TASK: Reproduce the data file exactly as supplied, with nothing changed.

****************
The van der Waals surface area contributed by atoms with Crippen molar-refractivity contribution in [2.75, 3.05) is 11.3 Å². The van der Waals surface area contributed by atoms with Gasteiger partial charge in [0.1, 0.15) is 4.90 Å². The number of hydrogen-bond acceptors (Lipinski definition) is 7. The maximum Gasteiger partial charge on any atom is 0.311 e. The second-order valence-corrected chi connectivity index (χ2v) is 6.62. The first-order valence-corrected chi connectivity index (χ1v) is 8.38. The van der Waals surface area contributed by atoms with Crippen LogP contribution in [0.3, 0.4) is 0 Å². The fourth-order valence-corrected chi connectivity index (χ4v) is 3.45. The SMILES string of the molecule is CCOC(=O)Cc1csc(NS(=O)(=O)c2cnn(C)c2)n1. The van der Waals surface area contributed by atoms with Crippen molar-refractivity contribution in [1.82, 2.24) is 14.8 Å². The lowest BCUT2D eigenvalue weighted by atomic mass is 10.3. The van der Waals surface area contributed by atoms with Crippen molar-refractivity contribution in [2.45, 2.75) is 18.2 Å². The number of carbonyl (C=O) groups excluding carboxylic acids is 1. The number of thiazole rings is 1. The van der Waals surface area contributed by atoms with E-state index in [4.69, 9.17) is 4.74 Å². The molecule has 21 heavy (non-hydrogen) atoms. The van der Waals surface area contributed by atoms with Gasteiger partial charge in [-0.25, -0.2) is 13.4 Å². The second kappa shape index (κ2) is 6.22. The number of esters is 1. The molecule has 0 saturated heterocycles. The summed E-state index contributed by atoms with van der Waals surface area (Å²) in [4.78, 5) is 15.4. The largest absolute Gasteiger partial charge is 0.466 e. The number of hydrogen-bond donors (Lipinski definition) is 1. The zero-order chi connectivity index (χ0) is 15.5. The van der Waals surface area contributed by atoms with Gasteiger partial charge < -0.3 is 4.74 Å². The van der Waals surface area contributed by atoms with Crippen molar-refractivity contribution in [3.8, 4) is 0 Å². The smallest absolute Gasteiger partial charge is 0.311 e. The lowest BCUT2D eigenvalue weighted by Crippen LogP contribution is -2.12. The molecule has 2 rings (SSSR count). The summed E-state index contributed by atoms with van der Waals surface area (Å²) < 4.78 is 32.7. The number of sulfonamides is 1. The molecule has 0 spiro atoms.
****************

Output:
The van der Waals surface area contributed by atoms with Crippen molar-refractivity contribution in [2.75, 3.05) is 11.3 Å². The van der Waals surface area contributed by atoms with Gasteiger partial charge in [0.1, 0.15) is 4.90 Å². The number of hydrogen-bond acceptors (Lipinski definition) is 7. The maximum Gasteiger partial charge on any atom is 0.311 e. The second-order valence-corrected chi connectivity index (χ2v) is 6.62. The first-order valence-corrected chi connectivity index (χ1v) is 8.38. The van der Waals surface area contributed by atoms with Crippen LogP contribution in [0.3, 0.4) is 0 Å². The fourth-order valence-corrected chi connectivity index (χ4v) is 3.45. The SMILES string of the molecule is CCOC(=O)Cc1csc(NS(=O)(=O)c2cnn(C)c2)n1. The van der Waals surface area contributed by atoms with Crippen molar-refractivity contribution in [1.82, 2.24) is 14.8 Å². The lowest BCUT2D eigenvalue weighted by atomic mass is 10.3. The van der Waals surface area contributed by atoms with Crippen molar-refractivity contribution in [2.45, 2.75) is 18.2 Å². The number of carbonyl (C=O) groups excluding carboxylic acids is 1. The number of thiazole rings is 1. The van der Waals surface area contributed by atoms with E-state index in [4.69, 9.17) is 4.74 Å². The molecule has 21 heavy (non-hydrogen) atoms. The van der Waals surface area contributed by atoms with Gasteiger partial charge in [-0.25, -0.2) is 13.4 Å². The second kappa shape index (κ2) is 6.22. The number of esters is 1. The molecule has 0 saturated heterocycles. The summed E-state index contributed by atoms with van der Waals surface area (Å²) in [4.78, 5) is 15.4. The largest absolute Gasteiger partial charge is 0.466 e. The number of hydrogen-bond donors (Lipinski definition) is 1. The zero-order chi connectivity index (χ0) is 15.5. The van der Waals surface area contributed by atoms with Gasteiger partial charge < -0.3 is 4.74 Å². The van der Waals surface area contributed by atoms with Crippen molar-refractivity contribution in [3.8, 4) is 0 Å². The smallest absolute Gasteiger partial charge is 0.311 e. The lowest BCUT2D eigenvalue weighted by Crippen LogP contribution is -2.12. The molecule has 2 rings (SSSR count). The summed E-state index contributed by atoms with van der Waals surface area (Å²) < 4.78 is 32.7. The number of sulfonamides is 1. The molecule has 0 spiro atoms.